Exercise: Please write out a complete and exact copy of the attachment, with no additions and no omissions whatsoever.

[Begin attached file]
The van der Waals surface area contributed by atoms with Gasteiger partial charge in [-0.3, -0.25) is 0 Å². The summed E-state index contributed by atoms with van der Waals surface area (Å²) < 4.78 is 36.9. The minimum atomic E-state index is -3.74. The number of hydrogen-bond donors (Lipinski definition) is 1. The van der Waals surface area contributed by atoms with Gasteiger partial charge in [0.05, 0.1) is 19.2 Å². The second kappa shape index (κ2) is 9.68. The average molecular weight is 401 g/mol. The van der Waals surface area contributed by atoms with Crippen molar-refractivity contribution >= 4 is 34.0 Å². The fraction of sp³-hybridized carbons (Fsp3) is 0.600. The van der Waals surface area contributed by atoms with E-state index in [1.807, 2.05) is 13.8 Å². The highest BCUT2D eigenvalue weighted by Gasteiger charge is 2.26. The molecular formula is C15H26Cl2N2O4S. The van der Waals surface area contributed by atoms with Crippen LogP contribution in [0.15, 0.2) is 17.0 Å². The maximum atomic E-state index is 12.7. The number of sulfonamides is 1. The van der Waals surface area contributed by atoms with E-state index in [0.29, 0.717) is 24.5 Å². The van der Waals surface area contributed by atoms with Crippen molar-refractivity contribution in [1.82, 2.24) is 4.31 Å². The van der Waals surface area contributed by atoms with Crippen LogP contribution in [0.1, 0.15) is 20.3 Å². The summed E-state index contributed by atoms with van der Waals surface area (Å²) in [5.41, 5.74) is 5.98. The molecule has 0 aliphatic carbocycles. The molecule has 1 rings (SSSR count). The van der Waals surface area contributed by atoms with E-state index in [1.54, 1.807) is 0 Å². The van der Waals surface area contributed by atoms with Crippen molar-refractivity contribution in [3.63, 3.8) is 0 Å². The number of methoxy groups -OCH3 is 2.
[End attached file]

The van der Waals surface area contributed by atoms with Gasteiger partial charge in [-0.3, -0.25) is 0 Å². The summed E-state index contributed by atoms with van der Waals surface area (Å²) < 4.78 is 36.9. The minimum atomic E-state index is -3.74. The number of hydrogen-bond donors (Lipinski definition) is 1. The van der Waals surface area contributed by atoms with Gasteiger partial charge in [0.05, 0.1) is 19.2 Å². The second kappa shape index (κ2) is 9.68. The average molecular weight is 401 g/mol. The van der Waals surface area contributed by atoms with Crippen molar-refractivity contribution >= 4 is 34.0 Å². The fraction of sp³-hybridized carbons (Fsp3) is 0.600. The van der Waals surface area contributed by atoms with E-state index in [1.807, 2.05) is 13.8 Å². The highest BCUT2D eigenvalue weighted by Gasteiger charge is 2.26. The molecular formula is C15H26Cl2N2O4S. The van der Waals surface area contributed by atoms with Crippen LogP contribution in [0.15, 0.2) is 17.0 Å². The maximum atomic E-state index is 12.7. The number of sulfonamides is 1. The van der Waals surface area contributed by atoms with E-state index in [0.29, 0.717) is 24.5 Å². The van der Waals surface area contributed by atoms with Crippen molar-refractivity contribution in [1.82, 2.24) is 4.31 Å². The van der Waals surface area contributed by atoms with Crippen LogP contribution in [0.1, 0.15) is 20.3 Å². The summed E-state index contributed by atoms with van der Waals surface area (Å²) in [5.41, 5.74) is 5.98. The molecule has 0 aliphatic carbocycles. The molecule has 1 rings (SSSR count). The van der Waals surface area contributed by atoms with E-state index in [1.54, 1.807) is 0 Å². The van der Waals surface area contributed by atoms with Crippen molar-refractivity contribution in [3.63, 3.8) is 0 Å². The number of methoxy groups -OCH3 is 2.